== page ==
By Robert Washburn
Economic development in West Northumberland is undergoing a major transformation as politicians search outside the box to find solutions to stimulate growth locally.
Port Hope council chose to clean house in both tourism and economic development very shortly after coming to office as a way to start fresh, while Cobourg council has taken a more lengthy and deliberative path with numerous studies over the past 18 months.
But a tipping point is imminent.
With the closure of the IdeaHub in Port Hope, an important catalyst for stimulating entrepreneurship is lost. The 31 businesses using the facility designed to help support start-ups was providing opportunities for business development in the region.
The Community Futures Development Corporation offered $50,000 last year to help, but it was before the current council was up to speed. The money was left languishing, just like the IdeaHub. Now, Mayor Bob Sanderson is taking a hard second look at what the town should do to help stimulate innovation and grow fledgling businesses.
Meanwhile, Cobourg received multiple reports last week related to the local economy.
First, there was the Community Improvement Venture Initiative (CIVI), a downtown business development agency aimed at stimulating investment and development in the town’s core. Besides marketing the downtown, this arm’s length board of public and private sector leaders will also have the ability to buy and sell property, hand out loans and give grants to stimulate business.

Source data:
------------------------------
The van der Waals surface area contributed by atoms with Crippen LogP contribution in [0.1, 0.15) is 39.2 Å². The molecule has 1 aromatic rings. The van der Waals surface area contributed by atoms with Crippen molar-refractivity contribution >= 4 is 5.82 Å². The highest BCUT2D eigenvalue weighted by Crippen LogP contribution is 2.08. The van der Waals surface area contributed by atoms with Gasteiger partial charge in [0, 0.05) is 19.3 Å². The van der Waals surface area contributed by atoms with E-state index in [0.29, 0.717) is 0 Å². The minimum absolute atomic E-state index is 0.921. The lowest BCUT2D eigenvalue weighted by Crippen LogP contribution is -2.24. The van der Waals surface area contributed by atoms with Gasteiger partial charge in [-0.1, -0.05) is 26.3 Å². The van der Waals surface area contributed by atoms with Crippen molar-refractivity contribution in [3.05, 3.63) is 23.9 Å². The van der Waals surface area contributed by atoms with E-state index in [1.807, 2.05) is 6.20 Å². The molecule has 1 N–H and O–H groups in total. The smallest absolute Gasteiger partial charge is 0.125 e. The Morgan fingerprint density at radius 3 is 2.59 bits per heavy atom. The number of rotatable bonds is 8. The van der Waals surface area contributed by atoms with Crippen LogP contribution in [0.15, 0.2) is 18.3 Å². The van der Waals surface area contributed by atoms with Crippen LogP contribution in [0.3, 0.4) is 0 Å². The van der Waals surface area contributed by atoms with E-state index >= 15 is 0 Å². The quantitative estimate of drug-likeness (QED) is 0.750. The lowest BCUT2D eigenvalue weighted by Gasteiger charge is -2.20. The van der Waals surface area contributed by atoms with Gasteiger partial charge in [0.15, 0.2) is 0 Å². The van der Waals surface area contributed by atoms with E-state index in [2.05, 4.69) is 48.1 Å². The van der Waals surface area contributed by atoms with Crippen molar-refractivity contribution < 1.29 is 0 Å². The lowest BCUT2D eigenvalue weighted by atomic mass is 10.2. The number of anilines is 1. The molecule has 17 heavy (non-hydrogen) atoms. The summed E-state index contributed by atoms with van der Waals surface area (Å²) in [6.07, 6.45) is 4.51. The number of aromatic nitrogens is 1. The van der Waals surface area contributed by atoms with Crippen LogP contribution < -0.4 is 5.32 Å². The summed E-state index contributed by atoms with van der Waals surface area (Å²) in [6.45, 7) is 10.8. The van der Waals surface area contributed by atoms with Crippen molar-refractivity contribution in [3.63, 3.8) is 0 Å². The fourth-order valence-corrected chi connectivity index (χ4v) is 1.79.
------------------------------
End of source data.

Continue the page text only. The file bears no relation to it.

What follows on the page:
Next came a new economic development strategy involving some significant realigning of priorities. Included inside the report was a proposal to create a business incubator, along with the usual business supports and programs currently underway.
Notably, the Cobourg Taxpayers Association was quick to criticize the plan, saying it was a waste of money. It pointed to troubles with similar downtown agencies in Winnipeg, Brampton and Oshawa.
Certainly other municipalities have tried to create arm’s length boards to advance the development of their city’s centre with varying levels of success. Challenges, such as oversight, transparency and accountability, are critical. But a few bumps in the road should not mean the idea is not worthy of serious consideration for Cobourg. More likely, these should be cautionary tales.
The bottom line for both municipalities is simple: it is time for radical rethinking of our local economic future.
Deep inside the CIVI report, there is an insightful paragraph: “Growth strategies built around industrial and commercial recruitment are less and less effective”.
The old approach of attracting huge industries or big box retailers with numerous jobs is gone. The manufacturing sector is not looking with the same intensity for large tracts of serviceable land with an aim to hire hundreds of people.
Tourism as an antidote for local economic stimulation is also fading quickly, too. With every Ontario municipality fighting for visitor dollars, it has become intensely competitive, making it extremely difficult to depend on.
Other solutions must be found. Both municipalities are working hard to find the elusive combination of stimulation, support and sustainability to map out a viable future. Critics will be plentiful. But doing nothing is not an option either.
Originally published: Column
March 23, 2016